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FLASHBACKS: Good Will Hunting, 2/17/1998

[2009 note: The film wasn’t released in Hermiston, Oregon until February; the closest it had come in its first release was Kennewick, Wash., 30 miles north.]

A smart, funny, and affecting film has come to Hermiston – just in time to mark its nine Oscar nominations, which I really hope brings in viewers. Good Will Hunting, directed by Oregon’s own Gus Van Sant (To Die For and My Own Private Idaho) from a screenplay by co-stars Ben Affleck and Matt Damon, is effortlessly intelligent, strylish, and warm. And it’s that rare film that makes math a rush…

Damon plays Will Hunting, a young Boston punk who’s smart enough to take a job at MIT so he can absorb that college knowledge without paying tuition; he’s a janitor, but one with a photographic memory and a knack for proving fiendishly difficult math theorems. He and his best friend (Affleck) survive day-by-day on the meaner streets of Boston, and often get into street fights and other troubles.

Damon gets the attention of an MIT professor (Stellan Skarsgard of Amistad), who wants to ensure that he overcomes his troubles and makes use of his gifts. Damon resists, with often pretty funny results, until he meets his match: another prof played by Robin Williams. The older man learns how to see through Damon’s smart-aleck exterior to find a young man in pain – and he does this by opening himself up, to show he’s also in pain.

Meanwhile, Damon gets the attention of a Harvard-based grad student played by Minnie Driver (Circle of Friends); he starts dating her, and they start falling in love. This raises the stakes further, because he doesn’t feel ready to be honest with her about his background…so he lies with creativity and faked conviction until circumstances come to a head, though not in an obvious, plotted way.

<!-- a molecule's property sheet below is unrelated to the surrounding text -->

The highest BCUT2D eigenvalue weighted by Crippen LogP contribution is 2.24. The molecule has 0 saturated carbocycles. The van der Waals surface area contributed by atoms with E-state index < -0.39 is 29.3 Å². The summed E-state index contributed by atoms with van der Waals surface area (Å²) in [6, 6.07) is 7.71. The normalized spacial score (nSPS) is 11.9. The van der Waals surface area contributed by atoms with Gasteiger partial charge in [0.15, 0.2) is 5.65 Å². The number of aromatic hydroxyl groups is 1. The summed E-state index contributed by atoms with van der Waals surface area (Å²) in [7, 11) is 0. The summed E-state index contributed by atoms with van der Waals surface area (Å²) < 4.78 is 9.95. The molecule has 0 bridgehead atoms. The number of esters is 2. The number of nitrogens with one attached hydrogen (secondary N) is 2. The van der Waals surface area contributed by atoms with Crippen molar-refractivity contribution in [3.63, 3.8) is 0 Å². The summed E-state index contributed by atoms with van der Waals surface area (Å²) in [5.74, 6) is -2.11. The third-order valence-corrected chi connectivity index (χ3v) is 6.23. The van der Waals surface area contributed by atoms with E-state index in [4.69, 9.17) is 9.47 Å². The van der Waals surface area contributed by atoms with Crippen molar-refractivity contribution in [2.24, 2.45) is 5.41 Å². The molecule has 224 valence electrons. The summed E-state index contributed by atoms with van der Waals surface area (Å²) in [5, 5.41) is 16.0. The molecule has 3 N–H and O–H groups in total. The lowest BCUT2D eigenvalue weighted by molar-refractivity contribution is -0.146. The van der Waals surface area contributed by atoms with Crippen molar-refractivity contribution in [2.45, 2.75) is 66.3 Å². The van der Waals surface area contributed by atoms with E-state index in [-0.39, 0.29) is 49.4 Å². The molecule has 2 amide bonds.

The people who made Good Will Hunting loved this film, and their concern for it shows. Danny Elfman provides his now-trademark intricate and textured music, which is given an Irish tinge to reflect the Boston setting and is played with affecting delicacy. (He scored Van Sant’s To Die For with “la la la” irony, which was great for that film’s empty-headed Suzanne Stone, but thankfully he doesn’t repeat himself here just because it’s the same director again.) And many scenes are shot with a natural, unforced warmth – even a street fight (you’ll see).

The film also is an intentionally generous acting showcase; actors love meaty dialogue and monologues, and Affleck and Damon have a great ear for the spoken word (they wrote the dialogue only after they acted out each scene many times). Their writing, in fact, just feels exact: Williams explains exactly how much Damon has to grow up, Damon explains exactly why he won’t take a federal job offer, and Affleck explains exactly why Damon is shooting himself in the foot by trying to avoid using his talents. There’s a scene pointing out that known prodigies, depending on circumstances, can be either Albert Einstein or the Unabomber, and the film shows what’s really at stake for Good Will Hunting – while still remaining very funny. You will go through a lot of moods during this film – humorous, sad, ironic – but your final feeling should be satisfaction as the gentle ending unfolds.